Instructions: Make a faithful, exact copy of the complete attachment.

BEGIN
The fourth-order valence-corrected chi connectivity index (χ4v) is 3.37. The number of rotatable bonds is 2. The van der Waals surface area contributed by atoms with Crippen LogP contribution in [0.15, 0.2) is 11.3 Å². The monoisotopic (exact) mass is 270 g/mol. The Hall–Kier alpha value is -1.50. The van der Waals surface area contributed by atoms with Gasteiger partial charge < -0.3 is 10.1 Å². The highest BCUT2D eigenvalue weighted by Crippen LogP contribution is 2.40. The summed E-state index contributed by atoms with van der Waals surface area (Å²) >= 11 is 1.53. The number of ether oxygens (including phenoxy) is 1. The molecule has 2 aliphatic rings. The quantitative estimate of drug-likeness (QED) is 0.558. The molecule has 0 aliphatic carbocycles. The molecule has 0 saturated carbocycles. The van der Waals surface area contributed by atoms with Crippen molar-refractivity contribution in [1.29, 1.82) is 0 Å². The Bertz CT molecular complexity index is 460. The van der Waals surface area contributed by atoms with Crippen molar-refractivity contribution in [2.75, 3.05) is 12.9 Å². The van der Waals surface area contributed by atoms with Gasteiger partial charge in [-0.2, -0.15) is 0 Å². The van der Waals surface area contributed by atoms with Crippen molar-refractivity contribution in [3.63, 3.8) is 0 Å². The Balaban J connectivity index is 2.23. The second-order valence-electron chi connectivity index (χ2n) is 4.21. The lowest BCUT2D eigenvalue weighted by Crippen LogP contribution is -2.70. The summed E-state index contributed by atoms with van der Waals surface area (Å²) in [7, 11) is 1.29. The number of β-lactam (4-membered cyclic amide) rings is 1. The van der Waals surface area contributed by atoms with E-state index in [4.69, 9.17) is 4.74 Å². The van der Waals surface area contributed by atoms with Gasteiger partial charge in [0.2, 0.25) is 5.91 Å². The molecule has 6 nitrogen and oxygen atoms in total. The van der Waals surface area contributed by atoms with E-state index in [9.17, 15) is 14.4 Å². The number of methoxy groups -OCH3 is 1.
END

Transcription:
The fourth-order valence-corrected chi connectivity index (χ4v) is 3.37. The number of rotatable bonds is 2. The van der Waals surface area contributed by atoms with Crippen LogP contribution in [0.15, 0.2) is 11.3 Å². The monoisotopic (exact) mass is 270 g/mol. The Hall–Kier alpha value is -1.50. The van der Waals surface area contributed by atoms with Gasteiger partial charge < -0.3 is 10.1 Å². The highest BCUT2D eigenvalue weighted by Crippen LogP contribution is 2.40. The summed E-state index contributed by atoms with van der Waals surface area (Å²) >= 11 is 1.53. The number of ether oxygens (including phenoxy) is 1. The molecule has 2 aliphatic rings. The quantitative estimate of drug-likeness (QED) is 0.558. The molecule has 0 aliphatic carbocycles. The molecule has 0 saturated carbocycles. The van der Waals surface area contributed by atoms with Crippen molar-refractivity contribution in [1.29, 1.82) is 0 Å². The Bertz CT molecular complexity index is 460. The van der Waals surface area contributed by atoms with Crippen molar-refractivity contribution in [2.75, 3.05) is 12.9 Å². The van der Waals surface area contributed by atoms with Gasteiger partial charge in [-0.2, -0.15) is 0 Å². The van der Waals surface area contributed by atoms with Crippen molar-refractivity contribution in [3.63, 3.8) is 0 Å². The Balaban J connectivity index is 2.23. The second-order valence-electron chi connectivity index (χ2n) is 4.21. The lowest BCUT2D eigenvalue weighted by Crippen LogP contribution is -2.70. The summed E-state index contributed by atoms with van der Waals surface area (Å²) in [7, 11) is 1.29. The number of β-lactam (4-membered cyclic amide) rings is 1. The van der Waals surface area contributed by atoms with E-state index in [4.69, 9.17) is 4.74 Å². The van der Waals surface area contributed by atoms with Gasteiger partial charge in [0.2, 0.25) is 5.91 Å². The molecule has 6 nitrogen and oxygen atoms in total. The van der Waals surface area contributed by atoms with E-state index in [9.17, 15) is 14.4 Å². The number of methoxy groups -OCH3 is 1.